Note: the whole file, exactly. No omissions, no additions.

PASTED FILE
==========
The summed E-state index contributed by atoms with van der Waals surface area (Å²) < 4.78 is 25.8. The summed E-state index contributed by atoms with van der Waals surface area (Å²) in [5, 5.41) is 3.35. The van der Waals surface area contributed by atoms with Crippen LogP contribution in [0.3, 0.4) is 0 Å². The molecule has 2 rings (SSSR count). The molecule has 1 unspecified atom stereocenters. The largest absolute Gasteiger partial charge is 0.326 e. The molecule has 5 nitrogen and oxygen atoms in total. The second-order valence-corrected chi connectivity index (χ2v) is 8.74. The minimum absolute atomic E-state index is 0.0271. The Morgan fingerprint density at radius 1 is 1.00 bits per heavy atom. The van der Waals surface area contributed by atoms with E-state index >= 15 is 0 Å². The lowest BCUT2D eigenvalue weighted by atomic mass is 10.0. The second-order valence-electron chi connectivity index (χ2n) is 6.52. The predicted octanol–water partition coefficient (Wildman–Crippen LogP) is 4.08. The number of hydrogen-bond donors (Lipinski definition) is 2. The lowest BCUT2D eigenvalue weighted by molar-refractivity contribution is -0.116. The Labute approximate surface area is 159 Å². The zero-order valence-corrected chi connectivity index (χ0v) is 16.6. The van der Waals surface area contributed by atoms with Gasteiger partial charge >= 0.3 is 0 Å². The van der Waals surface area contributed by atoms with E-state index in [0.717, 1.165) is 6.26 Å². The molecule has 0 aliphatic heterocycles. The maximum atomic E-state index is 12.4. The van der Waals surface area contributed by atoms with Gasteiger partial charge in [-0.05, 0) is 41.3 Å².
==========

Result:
The summed E-state index contributed by atoms with van der Waals surface area (Å²) < 4.78 is 25.8. The summed E-state index contributed by atoms with van der Waals surface area (Å²) in [5, 5.41) is 3.35. The van der Waals surface area contributed by atoms with Crippen LogP contribution in [0.3, 0.4) is 0 Å². The molecule has 2 rings (SSSR count). The molecule has 1 unspecified atom stereocenters. The largest absolute Gasteiger partial charge is 0.326 e. The molecule has 5 nitrogen and oxygen atoms in total. The second-order valence-corrected chi connectivity index (χ2v) is 8.74. The minimum absolute atomic E-state index is 0.0271. The Morgan fingerprint density at radius 1 is 1.00 bits per heavy atom. The van der Waals surface area contributed by atoms with E-state index >= 15 is 0 Å². The lowest BCUT2D eigenvalue weighted by atomic mass is 10.0. The second-order valence-electron chi connectivity index (χ2n) is 6.52. The predicted octanol–water partition coefficient (Wildman–Crippen LogP) is 4.08. The number of hydrogen-bond donors (Lipinski definition) is 2. The lowest BCUT2D eigenvalue weighted by molar-refractivity contribution is -0.116. The Labute approximate surface area is 159 Å². The zero-order valence-corrected chi connectivity index (χ0v) is 16.6. The van der Waals surface area contributed by atoms with Gasteiger partial charge >= 0.3 is 0 Å². The van der Waals surface area contributed by atoms with E-state index in [0.717, 1.165) is 6.26 Å². The molecule has 0 aliphatic heterocycles. The maximum atomic E-state index is 12.4. The van der Waals surface area contributed by atoms with Gasteiger partial charge in [-0.05, 0) is 41.3 Å².